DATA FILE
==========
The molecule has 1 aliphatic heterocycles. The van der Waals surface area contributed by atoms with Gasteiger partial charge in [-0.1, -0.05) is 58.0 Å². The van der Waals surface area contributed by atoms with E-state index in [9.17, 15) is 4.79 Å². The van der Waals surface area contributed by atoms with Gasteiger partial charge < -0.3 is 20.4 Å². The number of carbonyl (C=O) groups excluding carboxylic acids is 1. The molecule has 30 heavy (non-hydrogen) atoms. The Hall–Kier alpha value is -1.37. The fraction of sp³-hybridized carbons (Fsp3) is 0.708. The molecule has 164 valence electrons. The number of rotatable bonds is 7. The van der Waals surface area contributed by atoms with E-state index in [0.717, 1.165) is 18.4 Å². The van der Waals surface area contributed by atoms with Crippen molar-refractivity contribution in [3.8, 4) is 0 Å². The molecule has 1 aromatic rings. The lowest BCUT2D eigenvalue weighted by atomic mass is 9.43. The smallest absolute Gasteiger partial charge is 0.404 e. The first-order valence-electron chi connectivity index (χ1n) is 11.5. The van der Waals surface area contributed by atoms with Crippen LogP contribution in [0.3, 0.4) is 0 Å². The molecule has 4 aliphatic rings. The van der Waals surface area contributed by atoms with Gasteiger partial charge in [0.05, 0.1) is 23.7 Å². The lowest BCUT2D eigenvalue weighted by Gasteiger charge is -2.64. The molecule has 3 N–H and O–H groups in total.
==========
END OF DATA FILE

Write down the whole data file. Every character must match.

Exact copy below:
The molecule has 1 aliphatic heterocycles. The van der Waals surface area contributed by atoms with Gasteiger partial charge in [-0.1, -0.05) is 58.0 Å². The van der Waals surface area contributed by atoms with E-state index in [9.17, 15) is 4.79 Å². The van der Waals surface area contributed by atoms with Gasteiger partial charge < -0.3 is 20.4 Å². The number of carbonyl (C=O) groups excluding carboxylic acids is 1. The molecule has 30 heavy (non-hydrogen) atoms. The Hall–Kier alpha value is -1.37. The fraction of sp³-hybridized carbons (Fsp3) is 0.708. The molecule has 164 valence electrons. The number of rotatable bonds is 7. The van der Waals surface area contributed by atoms with E-state index in [0.717, 1.165) is 18.4 Å². The van der Waals surface area contributed by atoms with Crippen molar-refractivity contribution in [3.8, 4) is 0 Å². The molecule has 1 aromatic rings. The lowest BCUT2D eigenvalue weighted by atomic mass is 9.43. The smallest absolute Gasteiger partial charge is 0.404 e. The first-order valence-electron chi connectivity index (χ1n) is 11.5. The van der Waals surface area contributed by atoms with Crippen LogP contribution in [0.3, 0.4) is 0 Å². The molecule has 4 aliphatic rings. The van der Waals surface area contributed by atoms with Gasteiger partial charge in [0.05, 0.1) is 23.7 Å². The lowest BCUT2D eigenvalue weighted by Gasteiger charge is -2.64. The molecule has 3 N–H and O–H groups in total.